Thursday, April 1, 2010

Oral History & Sustainable Development

I’m on my second read of “The Wayfinders”. Every so often an authors work hits a chord so engaging that a second read provides the deep dive into the subject matter that satisfies my need to know and understanding.

The Wayfinders is a recent book that is part of the Massey Series of lectures. The author Wade Davis profiles a number of First Nations circumstances worldwide. The chapters describe the tension between these remarkable people and modern societies values today. The book describes fascinating details about the relationships modern society has with their First Peoples neighbours. He points to a number of Canadian situations that raise profound questions about our countries values and investment in preservation and support of First Peoples languages, culture, heritage and traditions.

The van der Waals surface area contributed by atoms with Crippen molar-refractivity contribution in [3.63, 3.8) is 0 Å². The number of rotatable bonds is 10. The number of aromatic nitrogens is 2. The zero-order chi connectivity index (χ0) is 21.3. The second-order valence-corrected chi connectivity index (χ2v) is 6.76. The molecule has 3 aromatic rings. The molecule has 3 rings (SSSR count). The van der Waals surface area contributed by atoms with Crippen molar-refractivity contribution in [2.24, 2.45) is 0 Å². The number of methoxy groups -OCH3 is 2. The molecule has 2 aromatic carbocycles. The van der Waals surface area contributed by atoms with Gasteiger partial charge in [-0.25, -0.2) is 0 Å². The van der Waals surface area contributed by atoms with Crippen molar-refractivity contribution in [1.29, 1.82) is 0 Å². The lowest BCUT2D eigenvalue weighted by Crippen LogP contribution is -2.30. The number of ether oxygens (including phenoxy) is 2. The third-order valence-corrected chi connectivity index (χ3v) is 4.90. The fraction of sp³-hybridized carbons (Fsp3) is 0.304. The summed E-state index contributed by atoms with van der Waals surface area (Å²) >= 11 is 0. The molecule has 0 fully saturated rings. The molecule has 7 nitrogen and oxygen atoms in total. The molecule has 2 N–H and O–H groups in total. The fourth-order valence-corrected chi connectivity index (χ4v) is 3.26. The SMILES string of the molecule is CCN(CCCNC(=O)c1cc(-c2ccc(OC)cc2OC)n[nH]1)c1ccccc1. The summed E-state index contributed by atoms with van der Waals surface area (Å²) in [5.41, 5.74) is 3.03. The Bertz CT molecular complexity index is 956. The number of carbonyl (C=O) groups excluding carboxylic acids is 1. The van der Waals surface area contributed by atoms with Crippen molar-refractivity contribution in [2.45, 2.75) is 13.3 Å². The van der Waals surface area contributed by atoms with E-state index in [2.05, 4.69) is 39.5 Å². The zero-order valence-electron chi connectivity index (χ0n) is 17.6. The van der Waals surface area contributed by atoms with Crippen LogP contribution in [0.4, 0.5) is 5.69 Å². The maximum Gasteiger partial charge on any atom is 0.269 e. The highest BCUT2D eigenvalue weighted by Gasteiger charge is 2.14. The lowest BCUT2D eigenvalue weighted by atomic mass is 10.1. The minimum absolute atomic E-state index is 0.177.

My interest in this subject area is largely due to the project we’ve been involved with specifically documenting the oral history of
Cree leaders within the Northern Quebec Region. This first hand experience has shed light on exactly the subject area defined in Wayfinders. To the extent we’re loosing First Nations heritage is it reasonable that new and innovative ideas can be brought forward to reverse the trend? I’m of the view that Design Thinking applied to preservation of First People’s languages perhaps may be an approach. IDEO a worldwide innovation consultancy offers some practical reference and case studies of sustainable projects where they’ve played a role in making a difference to successful outcomes. 

Design thinking applied to preservation of knowledge, oral history and languages through constructs such as Desirability, Feasibility and Viability described in IDEO’s Human Centered Design toolkit begins to set the roadmap for tackling issues and bringing support to the preservation of Canada’s First People’s oral History .

with permission IDEO March 31, 2010 1:30:46 PM

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